What I love about this movie is that it's a completely unique story. We've seen people marooned on a desert island, destined to spend the rest of their lives lonely and in solitude. We've even seen a movie about a man marooned in space and the lengths he went to, to get back to earth. What we haven't explored is the idea that you can be marooned, alone, in a ship, with thousands of people around you, whom you will never meet or talk to. What would you do? How desperate would you become for companionship? Holding the fate of someone else's life in your hands - what would you do after being alone for a long period of time?
 
I've heard this movie described as creepy (which is kind of is), an example of Stockholm's Syndrome, in which the captee falls in love with the captor, a sick demented example of a stalker. But I didn't find it to be any of those things. This isn't a serial killer, set out to get his prey. Jim is an average guy who finds himself in a very serious, very extraordinary situation. And then we watch Aurora, and her very real emotional response to this situation. There is real love, real hate, real emotions and real survival questions that come up and I loved every minute of it.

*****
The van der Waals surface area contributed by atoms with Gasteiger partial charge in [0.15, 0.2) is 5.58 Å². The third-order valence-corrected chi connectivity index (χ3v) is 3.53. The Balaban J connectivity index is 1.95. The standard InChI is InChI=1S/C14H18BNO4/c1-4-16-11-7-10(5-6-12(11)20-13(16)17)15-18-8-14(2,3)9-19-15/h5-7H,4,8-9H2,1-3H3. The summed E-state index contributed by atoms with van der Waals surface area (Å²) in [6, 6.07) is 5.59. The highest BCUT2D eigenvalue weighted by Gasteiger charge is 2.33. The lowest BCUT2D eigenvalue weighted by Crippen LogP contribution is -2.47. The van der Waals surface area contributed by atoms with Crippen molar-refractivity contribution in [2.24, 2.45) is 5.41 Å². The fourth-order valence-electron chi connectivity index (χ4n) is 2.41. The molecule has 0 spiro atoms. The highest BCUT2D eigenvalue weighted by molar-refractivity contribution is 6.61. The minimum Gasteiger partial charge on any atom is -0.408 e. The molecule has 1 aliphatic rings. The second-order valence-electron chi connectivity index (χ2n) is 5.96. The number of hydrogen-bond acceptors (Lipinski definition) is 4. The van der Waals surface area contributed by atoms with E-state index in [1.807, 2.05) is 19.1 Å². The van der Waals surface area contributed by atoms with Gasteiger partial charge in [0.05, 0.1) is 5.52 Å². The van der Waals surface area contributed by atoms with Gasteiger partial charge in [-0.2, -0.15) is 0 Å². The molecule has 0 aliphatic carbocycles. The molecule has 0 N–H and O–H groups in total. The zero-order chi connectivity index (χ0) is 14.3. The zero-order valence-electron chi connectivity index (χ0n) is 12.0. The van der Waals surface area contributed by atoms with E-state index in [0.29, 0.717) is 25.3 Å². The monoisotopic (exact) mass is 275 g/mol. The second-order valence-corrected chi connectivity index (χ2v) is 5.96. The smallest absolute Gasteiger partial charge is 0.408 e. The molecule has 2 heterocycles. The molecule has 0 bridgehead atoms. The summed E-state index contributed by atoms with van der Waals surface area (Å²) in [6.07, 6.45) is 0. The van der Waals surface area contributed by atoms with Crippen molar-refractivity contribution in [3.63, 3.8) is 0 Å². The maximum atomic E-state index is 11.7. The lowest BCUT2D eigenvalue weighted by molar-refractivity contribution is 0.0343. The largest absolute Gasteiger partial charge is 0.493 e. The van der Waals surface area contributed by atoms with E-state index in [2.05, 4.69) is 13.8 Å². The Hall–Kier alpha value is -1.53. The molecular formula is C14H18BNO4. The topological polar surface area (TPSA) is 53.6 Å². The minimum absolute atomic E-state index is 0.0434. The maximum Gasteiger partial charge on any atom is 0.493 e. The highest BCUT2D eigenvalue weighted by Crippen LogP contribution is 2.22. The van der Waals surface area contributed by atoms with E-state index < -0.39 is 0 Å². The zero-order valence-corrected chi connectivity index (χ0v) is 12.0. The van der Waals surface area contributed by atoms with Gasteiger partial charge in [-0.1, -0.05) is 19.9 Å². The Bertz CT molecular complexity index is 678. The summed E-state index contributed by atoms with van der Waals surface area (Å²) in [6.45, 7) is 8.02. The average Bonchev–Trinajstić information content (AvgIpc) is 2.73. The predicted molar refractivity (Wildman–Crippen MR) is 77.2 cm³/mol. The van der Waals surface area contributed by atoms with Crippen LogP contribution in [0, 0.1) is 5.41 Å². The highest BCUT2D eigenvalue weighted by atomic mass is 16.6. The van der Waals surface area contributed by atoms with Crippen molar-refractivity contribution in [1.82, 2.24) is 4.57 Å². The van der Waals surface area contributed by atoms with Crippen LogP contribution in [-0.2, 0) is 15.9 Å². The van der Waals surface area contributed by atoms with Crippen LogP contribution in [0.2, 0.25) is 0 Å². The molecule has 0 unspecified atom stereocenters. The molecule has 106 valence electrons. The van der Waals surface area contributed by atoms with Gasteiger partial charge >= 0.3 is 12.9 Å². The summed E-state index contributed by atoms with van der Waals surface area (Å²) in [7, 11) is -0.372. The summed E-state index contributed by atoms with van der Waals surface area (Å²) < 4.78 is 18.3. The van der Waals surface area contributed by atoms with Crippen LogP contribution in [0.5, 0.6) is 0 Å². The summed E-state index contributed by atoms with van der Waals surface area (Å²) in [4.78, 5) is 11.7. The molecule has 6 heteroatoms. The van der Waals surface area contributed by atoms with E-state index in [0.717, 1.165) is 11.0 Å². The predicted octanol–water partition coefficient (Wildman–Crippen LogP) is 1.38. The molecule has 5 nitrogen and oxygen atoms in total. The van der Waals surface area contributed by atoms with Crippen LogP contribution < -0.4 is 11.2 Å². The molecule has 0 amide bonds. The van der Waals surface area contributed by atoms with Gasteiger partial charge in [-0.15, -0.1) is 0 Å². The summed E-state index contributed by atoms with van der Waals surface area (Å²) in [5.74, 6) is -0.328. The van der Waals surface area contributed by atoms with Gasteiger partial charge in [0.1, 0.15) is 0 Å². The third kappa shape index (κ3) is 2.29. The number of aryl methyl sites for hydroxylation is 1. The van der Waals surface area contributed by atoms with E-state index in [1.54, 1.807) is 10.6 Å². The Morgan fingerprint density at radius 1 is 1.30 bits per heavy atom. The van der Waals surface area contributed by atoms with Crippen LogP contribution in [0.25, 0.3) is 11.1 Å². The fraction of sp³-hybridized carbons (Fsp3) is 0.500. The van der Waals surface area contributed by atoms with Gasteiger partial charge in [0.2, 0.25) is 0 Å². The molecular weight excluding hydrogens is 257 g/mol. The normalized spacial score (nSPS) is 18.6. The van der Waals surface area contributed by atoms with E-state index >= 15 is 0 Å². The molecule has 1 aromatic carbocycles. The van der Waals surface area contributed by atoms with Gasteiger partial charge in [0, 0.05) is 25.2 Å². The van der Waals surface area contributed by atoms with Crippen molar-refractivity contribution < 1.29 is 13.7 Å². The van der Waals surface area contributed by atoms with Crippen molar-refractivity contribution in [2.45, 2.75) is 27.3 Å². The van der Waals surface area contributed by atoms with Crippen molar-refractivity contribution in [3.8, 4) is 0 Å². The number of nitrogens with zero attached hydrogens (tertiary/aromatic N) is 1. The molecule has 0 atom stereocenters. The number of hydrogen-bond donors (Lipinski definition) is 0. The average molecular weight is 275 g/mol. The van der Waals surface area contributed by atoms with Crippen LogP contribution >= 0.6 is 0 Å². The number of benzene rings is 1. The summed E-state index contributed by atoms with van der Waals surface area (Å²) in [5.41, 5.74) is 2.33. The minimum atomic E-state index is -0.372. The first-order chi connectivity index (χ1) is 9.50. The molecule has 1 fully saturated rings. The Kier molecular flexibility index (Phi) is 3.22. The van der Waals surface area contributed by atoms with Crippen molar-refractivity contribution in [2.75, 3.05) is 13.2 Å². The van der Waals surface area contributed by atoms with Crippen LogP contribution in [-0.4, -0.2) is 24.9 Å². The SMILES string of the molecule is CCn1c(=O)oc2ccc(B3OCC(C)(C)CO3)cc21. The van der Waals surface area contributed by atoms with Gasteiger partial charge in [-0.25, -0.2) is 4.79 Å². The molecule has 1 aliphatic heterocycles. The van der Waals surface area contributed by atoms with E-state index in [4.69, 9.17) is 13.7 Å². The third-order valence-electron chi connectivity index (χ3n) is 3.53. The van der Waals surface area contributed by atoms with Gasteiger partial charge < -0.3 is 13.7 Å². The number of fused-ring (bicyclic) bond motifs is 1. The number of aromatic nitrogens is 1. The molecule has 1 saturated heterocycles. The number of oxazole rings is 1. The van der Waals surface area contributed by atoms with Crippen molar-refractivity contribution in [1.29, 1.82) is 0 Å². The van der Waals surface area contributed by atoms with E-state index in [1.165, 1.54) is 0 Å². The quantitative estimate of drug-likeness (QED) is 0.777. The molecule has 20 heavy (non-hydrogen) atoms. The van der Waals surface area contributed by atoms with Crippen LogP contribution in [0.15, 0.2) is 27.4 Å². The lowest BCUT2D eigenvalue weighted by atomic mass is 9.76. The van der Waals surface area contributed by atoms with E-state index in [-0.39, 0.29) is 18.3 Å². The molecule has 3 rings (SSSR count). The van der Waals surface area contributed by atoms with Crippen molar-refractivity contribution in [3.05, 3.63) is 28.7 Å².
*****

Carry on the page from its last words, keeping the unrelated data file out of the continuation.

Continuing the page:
The CGI in this movie is nothing to turn your nose up at, either. There are some incredibly breathtaking scenes, and by breathtaking, they literally take your breath away with beauty but also with suspense. There is one scene, in particular, in which Aurora is swimming in the ship's pool, and a technical difficulty causes the ship's gravity to suspend. Aurora is caught in a bubble of water, floating around the room, unable to get to a surface for air. It's an incredible scene and one of the many suspenseful moments of the film.
 
I am not sure that the reason I don't feel like this film is not more creepy isn't because of Pratt. He's so charming, and his love for her is so real and true, and his guilt for what he did is so intense, that you can't help but still love him through all of this. They are both charming together - and not in an annoying way. Just truly engaging. Is there an actor on this planet who doesn't have amazing chemistry with JLaw? The woman is likeable, to the core.
 
I highly suggest this film, but take it as pure entertainment value and revel in the scenery and the beautiful relationship between these two highly attractive actors!!